There are several other blogs on forecasting that readers might be interested in. Here are seven worth following: No Hesitations by Francis Diebold (Professor of Economics, University of Pennsylvania). Diebold needs no introduction to forecasters. He primarily covers forecasting in economics and finance, but also xkcd cartoons, graphics, research issues, etc. Econometrics Beat by Dave Giles. Dave is a professor of economics at the University of Victoria (Canada), formerly from my own department at Monash University (Australia), and a native New Zealander. Not a lot on forecasting, but plenty of interesting posts about econometrics and statistics more generally. Business forecasting by Clive Jones (a professional forecaster based in Colorado, USA). Originally about sales and new product forecasting, but he now covers a lot of other forecasting topics and has an interesting practitioner perspective. Freakonometrics: by Arthur Charpentier (an actuary and professor of mathematics at the University of Quebec at Montréal, Canada). This is the most prolific blog on this list. Wide ranging and taking in statistics, forecasting, econometrics, actuarial science, R, and anything else that takes his fancy. Sometimes in French. No free hunch: the kaggle blog. Some of the most interesting posts are from kaggle competition winners explaining their methods. Energy forecasting by Tao Hong (formerly an energy forecaster for

## Posts Tagged ‘statistics’:

## Errors on percentage errors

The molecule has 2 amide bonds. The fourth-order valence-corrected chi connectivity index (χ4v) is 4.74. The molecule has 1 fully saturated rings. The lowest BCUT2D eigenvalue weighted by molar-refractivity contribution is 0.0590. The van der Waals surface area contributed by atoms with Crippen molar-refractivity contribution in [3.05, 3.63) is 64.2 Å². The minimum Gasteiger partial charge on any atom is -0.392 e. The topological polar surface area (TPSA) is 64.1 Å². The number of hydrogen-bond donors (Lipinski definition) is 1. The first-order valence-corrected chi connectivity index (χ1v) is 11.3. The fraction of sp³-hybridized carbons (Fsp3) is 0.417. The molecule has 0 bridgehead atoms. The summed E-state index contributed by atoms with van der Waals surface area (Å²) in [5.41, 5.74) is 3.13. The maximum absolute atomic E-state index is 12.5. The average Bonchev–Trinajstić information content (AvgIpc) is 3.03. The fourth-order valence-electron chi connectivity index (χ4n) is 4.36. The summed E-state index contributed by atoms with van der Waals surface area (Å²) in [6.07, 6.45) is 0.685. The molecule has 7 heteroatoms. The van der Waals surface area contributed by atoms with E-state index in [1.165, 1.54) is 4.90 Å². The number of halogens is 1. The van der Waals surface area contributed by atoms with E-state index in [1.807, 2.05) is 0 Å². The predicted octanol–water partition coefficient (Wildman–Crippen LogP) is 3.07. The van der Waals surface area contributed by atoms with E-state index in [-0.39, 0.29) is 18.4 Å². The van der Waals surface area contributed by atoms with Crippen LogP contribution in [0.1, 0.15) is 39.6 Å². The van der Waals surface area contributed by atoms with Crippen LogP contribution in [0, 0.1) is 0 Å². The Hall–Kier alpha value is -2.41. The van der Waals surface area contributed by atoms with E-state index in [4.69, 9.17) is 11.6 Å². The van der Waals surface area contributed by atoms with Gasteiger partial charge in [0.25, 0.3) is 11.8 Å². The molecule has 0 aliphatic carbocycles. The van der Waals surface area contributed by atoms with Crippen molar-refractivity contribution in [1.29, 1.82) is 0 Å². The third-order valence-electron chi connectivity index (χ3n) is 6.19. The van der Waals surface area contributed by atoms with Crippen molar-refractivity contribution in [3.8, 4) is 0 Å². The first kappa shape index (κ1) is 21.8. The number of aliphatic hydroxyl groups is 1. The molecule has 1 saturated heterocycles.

The MAPE (mean absolute percentage error) is a popular measure for forecast accuracy and is defined as where denotes an observation and denotes its forecast, and the mean is taken over . Armstrong (1985, p.348) was the first (to my knowledge) to point out the asymmetry of the MAPE saying that “it has a bias favoring estimates that are below the actual values”.

## Job at Center for Open Science

This looks like an interesting job. Dear Dr. Hyndman, I write from the Center for Open Science, a non-profit organization based in Charlottesville, Virginia in the United States, which is dedicated to improving the alignment between scientific values and scientific practices. We are dedicated to open source and open science. We are reaching out to you to find out if you know anyone who might be interested in our Statistical and Methodological Consultant position. The position is a unique opportunity to consult on reproducible best practices in data analysis and research design; the consultant will make shorts visits to provide lectures and training at universities, laboratories, conferences, and through virtual mediums. An especially unique part of the job involves collaborating with the White House’s Office of Science and Technology Policy on matters relating to reproducibility. If you know someone with substantial training and experience in scientific research, quantitative methods, reproducible research practices, and some programming experience (at least R, ideally Python or Julia) might you please pass this along to them? Anyone may find out more about the job or apply via our website: http://centerforopenscience.org/jobs/#stats The position is full-time and located at our office in beautiful Charlottesville, VA. Thanks in advance for your time